NA Top 40 member involved in Intel lawsuit over security defect

The National Advocates Top 40 Under 40 member Leslie Pescia is on a legal team that has filed a lawsuit against computer chipmaker Intel because of a security flaw, according to a news release from the Beasley Allen law firm.

MONTGOMERY, ALA. (January 9, 2018) – Lawyers from Beasley, Allen, Crow, Methvin, Portis & Miles, P.C., have filed a federal lawsuit against Intel Corporation after the company admitted a defect in its central processing units (CPU) used in personal computers leaves users’ sensitive, private and secure information vulnerable to hackers. Shortcuts the company used while designing the processors created the defect known as “Meltdown.”

The complaint alleges that Intel deceptively marketed its processors as some of the fastest available on the market, despite knowing the flawed design would require a “patch,” which can slow personal computer processing down by as much as 30 percent. Beasley Allen lawyers W. Daniel “Dee” Miles, III, who is head of the firm’s Consumer Fraud Section, and National Advocates Top 40 Under 40 member Leslie Pescia represent named Plaintiff PC users Richard Reis and Zachary Finer in the class action litigation.

“Untold millions of computer owners have just learned that their computer product contains a significant defect in the Intel CPU that has caused a glaring security risk in their computer. Even if it is allegedly repaired by Intel software updates, it will suffer significant performance degradation,” Miles said. “Simply, purchasers of these products either must replace their computer or suffer from poor performance on their defective computer, neither of which they bargained for when they purchased a computer with the Intel CPU.”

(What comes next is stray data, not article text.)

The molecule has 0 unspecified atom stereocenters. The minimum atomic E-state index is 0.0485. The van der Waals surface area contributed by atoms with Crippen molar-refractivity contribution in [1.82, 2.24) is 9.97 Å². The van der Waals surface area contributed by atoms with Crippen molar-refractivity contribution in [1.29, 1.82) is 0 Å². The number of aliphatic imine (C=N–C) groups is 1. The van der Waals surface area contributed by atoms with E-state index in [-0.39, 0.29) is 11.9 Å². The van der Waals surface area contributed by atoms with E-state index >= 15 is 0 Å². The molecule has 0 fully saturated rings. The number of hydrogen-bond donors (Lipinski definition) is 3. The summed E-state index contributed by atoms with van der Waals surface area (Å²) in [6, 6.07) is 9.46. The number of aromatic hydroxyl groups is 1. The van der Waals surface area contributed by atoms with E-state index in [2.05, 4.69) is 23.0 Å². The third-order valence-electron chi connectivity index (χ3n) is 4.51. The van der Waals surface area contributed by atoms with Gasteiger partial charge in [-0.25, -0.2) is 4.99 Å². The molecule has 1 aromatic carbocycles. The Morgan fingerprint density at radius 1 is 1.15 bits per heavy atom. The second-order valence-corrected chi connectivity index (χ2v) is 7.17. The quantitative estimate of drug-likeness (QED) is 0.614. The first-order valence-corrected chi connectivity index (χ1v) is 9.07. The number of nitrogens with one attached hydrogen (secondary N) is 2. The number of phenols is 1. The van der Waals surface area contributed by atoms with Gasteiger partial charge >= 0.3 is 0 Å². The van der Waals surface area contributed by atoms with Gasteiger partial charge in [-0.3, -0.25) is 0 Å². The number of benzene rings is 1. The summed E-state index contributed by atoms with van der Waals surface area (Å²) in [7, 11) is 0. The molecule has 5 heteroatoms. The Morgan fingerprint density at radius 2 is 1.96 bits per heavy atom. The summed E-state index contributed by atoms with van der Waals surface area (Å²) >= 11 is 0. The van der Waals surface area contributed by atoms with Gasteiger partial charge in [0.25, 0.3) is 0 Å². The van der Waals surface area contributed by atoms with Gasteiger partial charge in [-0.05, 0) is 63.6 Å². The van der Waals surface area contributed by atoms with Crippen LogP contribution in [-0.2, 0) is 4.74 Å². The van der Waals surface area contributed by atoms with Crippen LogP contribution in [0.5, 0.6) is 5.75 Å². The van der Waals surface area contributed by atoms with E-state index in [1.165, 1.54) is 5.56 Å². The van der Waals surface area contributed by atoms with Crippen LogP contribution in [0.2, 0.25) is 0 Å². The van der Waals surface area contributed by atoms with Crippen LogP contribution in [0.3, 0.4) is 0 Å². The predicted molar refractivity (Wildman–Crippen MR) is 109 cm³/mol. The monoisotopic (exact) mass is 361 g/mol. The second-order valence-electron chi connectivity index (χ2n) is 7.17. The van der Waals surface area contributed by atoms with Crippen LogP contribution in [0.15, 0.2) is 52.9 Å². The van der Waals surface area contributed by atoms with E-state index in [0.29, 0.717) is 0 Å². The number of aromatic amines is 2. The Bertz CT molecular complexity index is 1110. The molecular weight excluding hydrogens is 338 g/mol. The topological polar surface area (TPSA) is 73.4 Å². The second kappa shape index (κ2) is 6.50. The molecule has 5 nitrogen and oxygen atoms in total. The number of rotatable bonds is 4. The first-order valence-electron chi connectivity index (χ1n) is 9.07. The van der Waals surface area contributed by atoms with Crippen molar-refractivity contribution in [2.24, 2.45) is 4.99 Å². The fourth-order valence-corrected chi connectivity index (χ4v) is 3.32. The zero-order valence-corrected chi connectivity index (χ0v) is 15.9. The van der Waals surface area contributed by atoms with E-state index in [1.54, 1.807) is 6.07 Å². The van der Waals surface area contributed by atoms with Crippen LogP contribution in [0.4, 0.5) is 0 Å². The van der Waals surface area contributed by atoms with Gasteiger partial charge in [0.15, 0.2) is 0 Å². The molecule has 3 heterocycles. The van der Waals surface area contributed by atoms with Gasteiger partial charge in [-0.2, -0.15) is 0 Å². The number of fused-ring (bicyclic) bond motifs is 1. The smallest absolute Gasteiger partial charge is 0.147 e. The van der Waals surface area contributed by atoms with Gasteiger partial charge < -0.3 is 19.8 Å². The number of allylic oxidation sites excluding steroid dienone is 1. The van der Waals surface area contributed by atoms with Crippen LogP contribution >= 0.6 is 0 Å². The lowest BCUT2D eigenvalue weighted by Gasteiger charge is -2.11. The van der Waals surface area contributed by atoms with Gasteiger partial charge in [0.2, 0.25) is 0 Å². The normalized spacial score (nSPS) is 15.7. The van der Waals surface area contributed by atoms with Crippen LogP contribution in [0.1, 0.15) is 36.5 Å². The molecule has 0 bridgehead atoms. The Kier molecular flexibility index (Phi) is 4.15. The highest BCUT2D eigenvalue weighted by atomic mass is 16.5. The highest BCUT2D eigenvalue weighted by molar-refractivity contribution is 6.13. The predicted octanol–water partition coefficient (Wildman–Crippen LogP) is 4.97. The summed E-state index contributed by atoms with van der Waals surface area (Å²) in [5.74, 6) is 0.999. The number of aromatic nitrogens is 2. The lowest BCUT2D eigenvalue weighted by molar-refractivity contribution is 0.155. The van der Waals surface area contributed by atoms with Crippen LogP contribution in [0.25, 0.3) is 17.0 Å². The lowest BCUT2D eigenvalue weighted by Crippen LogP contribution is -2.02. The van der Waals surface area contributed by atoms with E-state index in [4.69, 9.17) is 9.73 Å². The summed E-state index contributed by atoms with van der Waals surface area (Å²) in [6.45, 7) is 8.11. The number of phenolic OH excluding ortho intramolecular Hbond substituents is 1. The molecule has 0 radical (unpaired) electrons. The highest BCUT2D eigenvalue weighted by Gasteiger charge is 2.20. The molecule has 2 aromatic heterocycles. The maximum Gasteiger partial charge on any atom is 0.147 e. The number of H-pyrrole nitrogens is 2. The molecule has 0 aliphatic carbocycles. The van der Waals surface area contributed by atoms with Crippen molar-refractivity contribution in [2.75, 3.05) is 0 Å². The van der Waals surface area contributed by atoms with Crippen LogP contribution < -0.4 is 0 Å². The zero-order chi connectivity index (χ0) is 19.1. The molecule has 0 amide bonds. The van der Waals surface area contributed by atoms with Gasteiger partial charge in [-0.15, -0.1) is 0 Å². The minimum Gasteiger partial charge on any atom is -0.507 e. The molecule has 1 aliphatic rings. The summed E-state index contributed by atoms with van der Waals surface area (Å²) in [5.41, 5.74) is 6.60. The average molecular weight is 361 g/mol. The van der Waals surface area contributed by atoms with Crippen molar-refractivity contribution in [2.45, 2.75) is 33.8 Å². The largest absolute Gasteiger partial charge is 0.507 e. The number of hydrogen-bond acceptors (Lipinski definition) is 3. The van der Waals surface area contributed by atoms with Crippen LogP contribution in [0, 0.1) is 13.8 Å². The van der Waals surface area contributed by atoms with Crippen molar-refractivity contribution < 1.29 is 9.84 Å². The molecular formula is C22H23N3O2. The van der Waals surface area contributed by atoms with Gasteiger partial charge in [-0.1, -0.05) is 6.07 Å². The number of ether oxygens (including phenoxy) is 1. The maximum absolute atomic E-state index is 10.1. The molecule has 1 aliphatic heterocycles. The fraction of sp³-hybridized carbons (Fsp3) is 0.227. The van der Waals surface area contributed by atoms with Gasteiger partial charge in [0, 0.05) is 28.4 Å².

Earlier this month, PC users learned about the defect that was discovered last June by Jann Horn, a security analyst working for Google.

Among its many functions, the CPU allows the computer’s operating system to interact with its hardware. The CPU dedicates some of its processing power for this task, which is called kernel memory. When a PC user executes a command the kernel memory carries out the command. This requires the PC to switch between different modes – an action Intel worked to make as fast and efficient as possible.

During the design, Intel introduced shortcuts, or design defects, that sacrificed security for processor speed in all its CPUs manufactured since 2004. The design defects allow low-privilege processes access to the kernel memory.

Because of the design defects, hackers and the malicious software they develop gain the ability to spy on computer processes and any information preserved on the PC’s or server’s physical memory. Hackers can easily gain access to information including passwords, usernames and sensitive personal information – making users vulnerable to fraud and identity theft. Information may even be vulnerable in real time.

Companies that design operating systems are currently developing the “patches” that can help protect users against the vulnerability “Meltdown” created, but the added security will reverse the feature that made the CPUs fast.

The complaint is filed in the U.S. District Court for the Northern District of California, San Francisco Division, case number CV-00074-SVK.